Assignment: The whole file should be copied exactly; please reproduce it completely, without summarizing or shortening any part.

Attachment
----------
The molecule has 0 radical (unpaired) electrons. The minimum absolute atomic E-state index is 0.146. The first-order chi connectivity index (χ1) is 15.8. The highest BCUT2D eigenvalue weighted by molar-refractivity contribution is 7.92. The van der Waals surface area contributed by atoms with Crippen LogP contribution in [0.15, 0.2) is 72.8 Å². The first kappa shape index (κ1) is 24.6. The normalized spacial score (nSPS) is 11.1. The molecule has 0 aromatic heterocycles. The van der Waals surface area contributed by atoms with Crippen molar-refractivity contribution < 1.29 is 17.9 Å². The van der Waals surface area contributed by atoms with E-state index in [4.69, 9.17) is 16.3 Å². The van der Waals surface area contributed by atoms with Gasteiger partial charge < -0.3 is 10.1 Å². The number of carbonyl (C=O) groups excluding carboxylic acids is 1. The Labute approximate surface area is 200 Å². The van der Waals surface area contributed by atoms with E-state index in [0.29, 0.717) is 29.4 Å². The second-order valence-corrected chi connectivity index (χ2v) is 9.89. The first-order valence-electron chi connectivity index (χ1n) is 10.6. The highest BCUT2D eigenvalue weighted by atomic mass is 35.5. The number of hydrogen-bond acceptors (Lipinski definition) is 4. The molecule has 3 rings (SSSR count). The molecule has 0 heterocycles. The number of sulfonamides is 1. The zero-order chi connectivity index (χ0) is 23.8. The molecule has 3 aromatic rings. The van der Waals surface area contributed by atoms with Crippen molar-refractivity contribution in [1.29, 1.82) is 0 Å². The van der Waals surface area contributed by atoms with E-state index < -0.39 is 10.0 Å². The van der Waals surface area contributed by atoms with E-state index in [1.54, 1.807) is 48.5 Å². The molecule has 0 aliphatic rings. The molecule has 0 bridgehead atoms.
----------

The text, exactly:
The molecule has 0 radical (unpaired) electrons. The minimum absolute atomic E-state index is 0.146. The first-order chi connectivity index (χ1) is 15.8. The highest BCUT2D eigenvalue weighted by molar-refractivity contribution is 7.92. The van der Waals surface area contributed by atoms with Crippen LogP contribution in [0.15, 0.2) is 72.8 Å². The first kappa shape index (κ1) is 24.6. The normalized spacial score (nSPS) is 11.1. The molecule has 0 aromatic heterocycles. The van der Waals surface area contributed by atoms with Crippen molar-refractivity contribution < 1.29 is 17.9 Å². The van der Waals surface area contributed by atoms with E-state index in [4.69, 9.17) is 16.3 Å². The van der Waals surface area contributed by atoms with Gasteiger partial charge < -0.3 is 10.1 Å². The number of carbonyl (C=O) groups excluding carboxylic acids is 1. The Labute approximate surface area is 200 Å². The van der Waals surface area contributed by atoms with E-state index in [0.29, 0.717) is 29.4 Å². The second-order valence-corrected chi connectivity index (χ2v) is 9.89. The first-order valence-electron chi connectivity index (χ1n) is 10.6. The highest BCUT2D eigenvalue weighted by atomic mass is 35.5. The number of hydrogen-bond acceptors (Lipinski definition) is 4. The molecule has 3 rings (SSSR count). The molecule has 0 heterocycles. The number of sulfonamides is 1. The zero-order chi connectivity index (χ0) is 23.8. The molecule has 3 aromatic rings. The van der Waals surface area contributed by atoms with Crippen molar-refractivity contribution in [1.29, 1.82) is 0 Å². The van der Waals surface area contributed by atoms with E-state index < -0.39 is 10.0 Å². The van der Waals surface area contributed by atoms with E-state index in [1.54, 1.807) is 48.5 Å². The molecule has 0 aliphatic rings. The molecule has 0 bridgehead atoms.